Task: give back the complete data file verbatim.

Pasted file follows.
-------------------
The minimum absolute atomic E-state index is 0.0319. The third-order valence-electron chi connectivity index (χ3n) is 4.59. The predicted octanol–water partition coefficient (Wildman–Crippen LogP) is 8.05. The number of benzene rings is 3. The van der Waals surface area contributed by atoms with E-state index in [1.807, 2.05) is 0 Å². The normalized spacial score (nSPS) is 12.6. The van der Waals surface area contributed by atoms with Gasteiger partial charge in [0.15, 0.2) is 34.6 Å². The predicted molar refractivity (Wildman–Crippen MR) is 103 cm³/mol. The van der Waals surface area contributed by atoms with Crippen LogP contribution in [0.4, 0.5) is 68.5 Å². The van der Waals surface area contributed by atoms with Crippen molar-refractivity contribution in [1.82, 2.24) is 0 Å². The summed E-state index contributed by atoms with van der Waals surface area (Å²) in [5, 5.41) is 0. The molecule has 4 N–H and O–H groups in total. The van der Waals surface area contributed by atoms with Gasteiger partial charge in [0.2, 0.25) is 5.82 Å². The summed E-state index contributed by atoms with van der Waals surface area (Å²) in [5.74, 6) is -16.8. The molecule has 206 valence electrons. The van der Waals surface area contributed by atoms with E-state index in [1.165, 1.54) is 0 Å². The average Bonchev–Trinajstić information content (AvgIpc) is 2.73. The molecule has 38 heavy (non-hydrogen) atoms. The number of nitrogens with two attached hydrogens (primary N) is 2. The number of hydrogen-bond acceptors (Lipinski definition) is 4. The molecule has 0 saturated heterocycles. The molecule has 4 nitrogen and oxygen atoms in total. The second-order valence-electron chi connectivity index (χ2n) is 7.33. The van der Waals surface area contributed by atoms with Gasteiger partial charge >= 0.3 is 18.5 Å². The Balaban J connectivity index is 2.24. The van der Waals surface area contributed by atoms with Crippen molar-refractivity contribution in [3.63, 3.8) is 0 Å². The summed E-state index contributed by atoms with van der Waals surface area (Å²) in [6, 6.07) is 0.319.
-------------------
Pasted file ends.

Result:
The minimum absolute atomic E-state index is 0.0319. The third-order valence-electron chi connectivity index (χ3n) is 4.59. The predicted octanol–water partition coefficient (Wildman–Crippen LogP) is 8.05. The number of benzene rings is 3. The van der Waals surface area contributed by atoms with E-state index in [1.807, 2.05) is 0 Å². The normalized spacial score (nSPS) is 12.6. The van der Waals surface area contributed by atoms with Gasteiger partial charge in [0.15, 0.2) is 34.6 Å². The predicted molar refractivity (Wildman–Crippen MR) is 103 cm³/mol. The van der Waals surface area contributed by atoms with Crippen LogP contribution in [0.4, 0.5) is 68.5 Å². The van der Waals surface area contributed by atoms with Crippen molar-refractivity contribution in [1.82, 2.24) is 0 Å². The summed E-state index contributed by atoms with van der Waals surface area (Å²) in [5, 5.41) is 0. The molecule has 4 N–H and O–H groups in total. The van der Waals surface area contributed by atoms with Gasteiger partial charge in [0.2, 0.25) is 5.82 Å². The summed E-state index contributed by atoms with van der Waals surface area (Å²) in [5.74, 6) is -16.8. The molecule has 206 valence electrons. The van der Waals surface area contributed by atoms with E-state index in [1.165, 1.54) is 0 Å². The average Bonchev–Trinajstić information content (AvgIpc) is 2.73. The molecule has 38 heavy (non-hydrogen) atoms. The number of nitrogens with two attached hydrogens (primary N) is 2. The number of hydrogen-bond acceptors (Lipinski definition) is 4. The molecule has 0 saturated heterocycles. The molecule has 4 nitrogen and oxygen atoms in total. The second-order valence-electron chi connectivity index (χ2n) is 7.33. The van der Waals surface area contributed by atoms with Gasteiger partial charge >= 0.3 is 18.5 Å². The Balaban J connectivity index is 2.24. The van der Waals surface area contributed by atoms with Crippen molar-refractivity contribution in [3.63, 3.8) is 0 Å². The summed E-state index contributed by atoms with van der Waals surface area (Å²) in [6, 6.07) is 0.319.